At first glance this might seem to be an unremarkable opening, but in fact it tells a lot about the narrator of the poem. This narrator only wants to go into the church when he is sure there’s nothing going on. The nothing suggests that he does not want to be a part of a religious service, or any other kind of activity associated with the church. This is an isolated character that Larkin is describing. A man who does not want to be a part of the public ceremonies and yet, in a way, he also does. That is why he goes into the church in the first place.
As he takes off his cycle clips in awkward reverence (8-9) this character may remind the reader of one of Eliot’s most famous creations: Prufrock. One can imagine Prufrock removing his cycle clips too, just as I have measured out my life with coffee-spoons (Eliot, 1991). There is the hint of uncertainty, or a painfully lived with a painful understanding of isolation within the world. If the outside world is like a patient etherized upon the table (Eliot, 1991) the person perceiving it is acutely aware.
Prufrock does not think that they will sing for me when he speaks of the mermaids, and many of Larkin’s poems echo a similar alienation from the world. But Larkin’s alienation is perhaps quieter that Eliot’s, he inhabits a more sanguine world in which the suffering caused by war at least had some kind of point in contrast to the aimless, nihilistic destruction of World War I. Larkin stated that deprivation is for me what daffodils were for Wordsworth and it is within deprivation, or the potential for it, that he often finds his most compelling muse.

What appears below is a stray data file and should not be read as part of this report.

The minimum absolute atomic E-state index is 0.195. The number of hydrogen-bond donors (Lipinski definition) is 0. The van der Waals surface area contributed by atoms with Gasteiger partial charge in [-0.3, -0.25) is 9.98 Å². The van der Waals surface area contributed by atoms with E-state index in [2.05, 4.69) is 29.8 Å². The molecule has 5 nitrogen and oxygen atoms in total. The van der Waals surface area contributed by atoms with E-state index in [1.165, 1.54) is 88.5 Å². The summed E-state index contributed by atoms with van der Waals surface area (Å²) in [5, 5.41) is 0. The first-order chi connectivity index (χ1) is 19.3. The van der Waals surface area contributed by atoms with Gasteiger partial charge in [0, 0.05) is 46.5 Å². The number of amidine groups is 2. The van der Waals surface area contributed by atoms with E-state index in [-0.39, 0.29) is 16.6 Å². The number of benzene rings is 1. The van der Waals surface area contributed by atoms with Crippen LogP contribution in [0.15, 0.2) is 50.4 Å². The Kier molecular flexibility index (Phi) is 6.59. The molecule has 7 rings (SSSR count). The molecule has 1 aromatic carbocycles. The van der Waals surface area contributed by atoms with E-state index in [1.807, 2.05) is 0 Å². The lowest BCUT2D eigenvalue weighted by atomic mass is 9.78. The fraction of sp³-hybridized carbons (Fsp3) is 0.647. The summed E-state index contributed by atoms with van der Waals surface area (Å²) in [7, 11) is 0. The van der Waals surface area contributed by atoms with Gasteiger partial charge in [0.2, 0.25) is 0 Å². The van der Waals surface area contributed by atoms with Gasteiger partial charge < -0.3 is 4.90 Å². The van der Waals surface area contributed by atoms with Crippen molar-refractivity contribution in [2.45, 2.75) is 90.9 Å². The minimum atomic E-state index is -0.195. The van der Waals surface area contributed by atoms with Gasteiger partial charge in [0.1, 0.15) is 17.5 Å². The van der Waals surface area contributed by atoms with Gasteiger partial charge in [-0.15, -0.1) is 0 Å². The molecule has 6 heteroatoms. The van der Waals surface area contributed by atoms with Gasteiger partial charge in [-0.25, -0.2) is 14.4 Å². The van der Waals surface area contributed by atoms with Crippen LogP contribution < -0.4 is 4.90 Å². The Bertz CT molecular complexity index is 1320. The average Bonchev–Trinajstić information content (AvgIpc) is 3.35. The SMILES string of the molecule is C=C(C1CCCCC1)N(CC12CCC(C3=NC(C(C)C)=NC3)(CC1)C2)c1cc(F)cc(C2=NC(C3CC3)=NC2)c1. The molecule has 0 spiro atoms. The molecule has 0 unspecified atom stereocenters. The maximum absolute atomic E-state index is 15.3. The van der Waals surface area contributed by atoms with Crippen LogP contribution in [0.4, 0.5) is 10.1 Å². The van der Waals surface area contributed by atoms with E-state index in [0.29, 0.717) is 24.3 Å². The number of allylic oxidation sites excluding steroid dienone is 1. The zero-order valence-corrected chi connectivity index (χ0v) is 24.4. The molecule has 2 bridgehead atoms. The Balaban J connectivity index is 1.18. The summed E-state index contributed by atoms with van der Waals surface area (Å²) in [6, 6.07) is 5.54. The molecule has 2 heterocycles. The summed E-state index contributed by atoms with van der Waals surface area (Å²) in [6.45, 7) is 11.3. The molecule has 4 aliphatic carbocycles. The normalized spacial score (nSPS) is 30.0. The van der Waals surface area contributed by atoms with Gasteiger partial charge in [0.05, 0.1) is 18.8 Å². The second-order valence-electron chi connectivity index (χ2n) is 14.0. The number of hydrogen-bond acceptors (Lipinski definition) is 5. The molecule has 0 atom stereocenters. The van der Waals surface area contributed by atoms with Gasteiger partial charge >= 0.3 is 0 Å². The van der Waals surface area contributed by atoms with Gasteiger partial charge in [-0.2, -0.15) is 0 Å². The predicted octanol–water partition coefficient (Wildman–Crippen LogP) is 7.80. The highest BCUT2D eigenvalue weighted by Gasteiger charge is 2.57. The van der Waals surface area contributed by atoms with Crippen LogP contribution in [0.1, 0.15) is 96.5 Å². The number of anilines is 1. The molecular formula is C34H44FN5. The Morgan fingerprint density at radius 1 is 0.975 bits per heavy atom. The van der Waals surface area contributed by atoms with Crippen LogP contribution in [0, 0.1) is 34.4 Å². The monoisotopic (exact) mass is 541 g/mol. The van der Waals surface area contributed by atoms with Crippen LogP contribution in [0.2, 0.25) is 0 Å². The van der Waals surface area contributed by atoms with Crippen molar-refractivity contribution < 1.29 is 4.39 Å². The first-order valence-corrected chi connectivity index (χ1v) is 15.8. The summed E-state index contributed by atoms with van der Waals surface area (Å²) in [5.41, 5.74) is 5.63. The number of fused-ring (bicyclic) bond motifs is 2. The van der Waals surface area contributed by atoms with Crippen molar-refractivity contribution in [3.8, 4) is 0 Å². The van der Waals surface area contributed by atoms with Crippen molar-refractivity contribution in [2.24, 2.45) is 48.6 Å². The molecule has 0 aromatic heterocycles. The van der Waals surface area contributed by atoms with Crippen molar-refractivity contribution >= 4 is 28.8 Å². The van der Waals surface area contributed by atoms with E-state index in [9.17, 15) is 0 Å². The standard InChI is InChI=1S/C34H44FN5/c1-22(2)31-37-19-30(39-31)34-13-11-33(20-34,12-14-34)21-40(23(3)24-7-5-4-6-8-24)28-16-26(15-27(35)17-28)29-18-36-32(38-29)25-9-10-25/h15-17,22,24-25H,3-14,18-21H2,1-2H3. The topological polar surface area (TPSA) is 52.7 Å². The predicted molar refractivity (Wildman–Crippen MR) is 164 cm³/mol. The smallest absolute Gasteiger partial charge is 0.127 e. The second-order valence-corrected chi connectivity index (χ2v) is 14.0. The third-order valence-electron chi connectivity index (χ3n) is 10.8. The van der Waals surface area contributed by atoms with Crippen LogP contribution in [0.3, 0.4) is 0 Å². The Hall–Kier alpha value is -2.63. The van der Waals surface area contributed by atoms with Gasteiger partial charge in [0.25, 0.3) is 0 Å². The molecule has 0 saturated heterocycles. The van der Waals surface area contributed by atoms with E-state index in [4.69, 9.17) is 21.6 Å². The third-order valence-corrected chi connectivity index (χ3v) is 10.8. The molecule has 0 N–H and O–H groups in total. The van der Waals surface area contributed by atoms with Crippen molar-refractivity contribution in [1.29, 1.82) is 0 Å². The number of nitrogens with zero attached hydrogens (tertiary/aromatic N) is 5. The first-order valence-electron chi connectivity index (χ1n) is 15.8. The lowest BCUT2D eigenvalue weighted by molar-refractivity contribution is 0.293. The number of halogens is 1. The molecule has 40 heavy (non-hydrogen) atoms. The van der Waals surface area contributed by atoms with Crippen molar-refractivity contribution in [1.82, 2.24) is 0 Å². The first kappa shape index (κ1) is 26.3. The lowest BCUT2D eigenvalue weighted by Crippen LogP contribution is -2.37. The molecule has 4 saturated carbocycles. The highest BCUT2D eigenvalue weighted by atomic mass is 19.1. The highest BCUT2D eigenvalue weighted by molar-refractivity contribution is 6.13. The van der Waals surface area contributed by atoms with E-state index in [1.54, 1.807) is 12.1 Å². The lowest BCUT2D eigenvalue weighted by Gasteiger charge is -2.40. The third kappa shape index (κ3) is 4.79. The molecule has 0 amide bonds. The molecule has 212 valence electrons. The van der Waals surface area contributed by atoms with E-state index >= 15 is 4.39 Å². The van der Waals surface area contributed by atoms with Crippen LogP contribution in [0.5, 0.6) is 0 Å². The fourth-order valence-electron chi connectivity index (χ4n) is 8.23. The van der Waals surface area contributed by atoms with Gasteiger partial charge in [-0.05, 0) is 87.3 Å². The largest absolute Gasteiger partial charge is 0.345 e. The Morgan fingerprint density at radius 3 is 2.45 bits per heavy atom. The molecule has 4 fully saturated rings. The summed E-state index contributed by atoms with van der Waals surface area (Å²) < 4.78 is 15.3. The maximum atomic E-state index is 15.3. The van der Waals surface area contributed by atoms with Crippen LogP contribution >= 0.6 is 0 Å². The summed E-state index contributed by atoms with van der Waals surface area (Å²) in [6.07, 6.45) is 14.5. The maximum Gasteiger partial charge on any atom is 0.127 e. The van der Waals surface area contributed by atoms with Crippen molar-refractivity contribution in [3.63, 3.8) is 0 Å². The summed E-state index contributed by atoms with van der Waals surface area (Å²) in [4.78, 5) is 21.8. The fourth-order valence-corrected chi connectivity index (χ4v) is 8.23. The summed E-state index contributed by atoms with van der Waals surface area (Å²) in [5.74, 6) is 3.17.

Deprivation is as far as possible from the minds of the young men whom Larkin describes in MCMXIV. In this poem he analyses the men lining up to join the army just before World War I and thus provides a kind of long-distance glance at the wasteland that Eliot actually lived through (Larkin was born in 1922). Larkin describes small details in this poem, including the crowns of hats and the sun on moustached archaic faces (Larkin, 2004) adopts what is a characteristically ironic tone at the beginning of the poem. He adopts an almost judgmental tone towards these men who are so casual that they appear to be lining up to enter a sports ground rather than to enter a war. Yet as often happens in Larkin, as the poem continues he reveals, beneath the superficial distance and near cynicism, an intense mixture of both sympathy and empathy with these men, many of whom are about to go to their deaths.
This change occurs with the lines,
Never such innocence,
Never before or since,
And continues with heart-wrenching details of,
Leaving the gardens tidy,
The thousands of marriages
Lasting a little while longer:
Never such innocence again.
The repetition of never such innocence turns into something of a choric lament, and the almost casual observation of the marriages that will last a little while lo